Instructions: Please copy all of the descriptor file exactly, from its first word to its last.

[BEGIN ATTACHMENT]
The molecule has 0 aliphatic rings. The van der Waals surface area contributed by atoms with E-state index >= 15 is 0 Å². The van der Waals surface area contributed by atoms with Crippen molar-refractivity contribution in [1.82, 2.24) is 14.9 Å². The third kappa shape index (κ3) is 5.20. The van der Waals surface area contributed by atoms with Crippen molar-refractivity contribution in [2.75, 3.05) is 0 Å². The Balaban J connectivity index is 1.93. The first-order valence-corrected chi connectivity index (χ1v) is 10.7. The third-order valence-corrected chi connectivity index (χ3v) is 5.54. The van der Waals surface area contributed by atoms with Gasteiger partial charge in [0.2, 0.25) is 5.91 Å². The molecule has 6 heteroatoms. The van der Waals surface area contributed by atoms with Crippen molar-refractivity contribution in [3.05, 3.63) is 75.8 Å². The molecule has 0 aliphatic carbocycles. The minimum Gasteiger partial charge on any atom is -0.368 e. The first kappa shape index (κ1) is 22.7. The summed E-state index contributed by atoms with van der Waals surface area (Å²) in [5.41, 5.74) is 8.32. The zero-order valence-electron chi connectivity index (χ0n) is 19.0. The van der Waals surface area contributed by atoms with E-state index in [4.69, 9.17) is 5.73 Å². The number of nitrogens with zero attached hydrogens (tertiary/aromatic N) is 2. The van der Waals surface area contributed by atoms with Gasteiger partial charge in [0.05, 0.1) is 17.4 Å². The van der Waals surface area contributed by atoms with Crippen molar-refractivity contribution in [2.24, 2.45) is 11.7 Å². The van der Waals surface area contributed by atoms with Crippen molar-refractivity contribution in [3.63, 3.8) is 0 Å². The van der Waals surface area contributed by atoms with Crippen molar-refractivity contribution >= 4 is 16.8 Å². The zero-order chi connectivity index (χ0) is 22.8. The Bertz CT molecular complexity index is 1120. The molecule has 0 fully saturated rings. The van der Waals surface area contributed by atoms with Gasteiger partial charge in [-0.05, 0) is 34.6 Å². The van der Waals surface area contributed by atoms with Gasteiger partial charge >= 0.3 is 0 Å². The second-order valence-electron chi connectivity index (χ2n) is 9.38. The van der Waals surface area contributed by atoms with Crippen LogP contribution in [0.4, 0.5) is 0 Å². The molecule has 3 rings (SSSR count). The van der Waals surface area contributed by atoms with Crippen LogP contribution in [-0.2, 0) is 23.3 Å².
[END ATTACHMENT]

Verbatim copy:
The molecule has 0 aliphatic rings. The van der Waals surface area contributed by atoms with E-state index >= 15 is 0 Å². The van der Waals surface area contributed by atoms with Crippen molar-refractivity contribution in [1.82, 2.24) is 14.9 Å². The third kappa shape index (κ3) is 5.20. The van der Waals surface area contributed by atoms with Crippen molar-refractivity contribution in [2.75, 3.05) is 0 Å². The Balaban J connectivity index is 1.93. The first-order valence-corrected chi connectivity index (χ1v) is 10.7. The third-order valence-corrected chi connectivity index (χ3v) is 5.54. The van der Waals surface area contributed by atoms with Gasteiger partial charge in [0.2, 0.25) is 5.91 Å². The molecule has 6 heteroatoms. The van der Waals surface area contributed by atoms with Crippen molar-refractivity contribution in [3.05, 3.63) is 75.8 Å². The molecule has 0 aliphatic carbocycles. The minimum Gasteiger partial charge on any atom is -0.368 e. The first kappa shape index (κ1) is 22.7. The summed E-state index contributed by atoms with van der Waals surface area (Å²) in [5.41, 5.74) is 8.32. The zero-order valence-electron chi connectivity index (χ0n) is 19.0. The van der Waals surface area contributed by atoms with E-state index in [4.69, 9.17) is 5.73 Å². The number of nitrogens with zero attached hydrogens (tertiary/aromatic N) is 2. The van der Waals surface area contributed by atoms with Gasteiger partial charge in [0.05, 0.1) is 17.4 Å². The van der Waals surface area contributed by atoms with Crippen molar-refractivity contribution in [2.24, 2.45) is 11.7 Å². The van der Waals surface area contributed by atoms with Crippen molar-refractivity contribution in [3.63, 3.8) is 0 Å². The van der Waals surface area contributed by atoms with Crippen molar-refractivity contribution >= 4 is 16.8 Å². The zero-order chi connectivity index (χ0) is 22.8. The Bertz CT molecular complexity index is 1120. The molecule has 0 fully saturated rings. The van der Waals surface area contributed by atoms with Gasteiger partial charge in [-0.05, 0) is 34.6 Å². The van der Waals surface area contributed by atoms with Gasteiger partial charge >= 0.3 is 0 Å². The second-order valence-electron chi connectivity index (χ2n) is 9.38. The van der Waals surface area contributed by atoms with Crippen LogP contribution in [0.4, 0.5) is 0 Å². The molecule has 3 rings (SSSR count). The van der Waals surface area contributed by atoms with Crippen LogP contribution in [-0.2, 0) is 23.3 Å².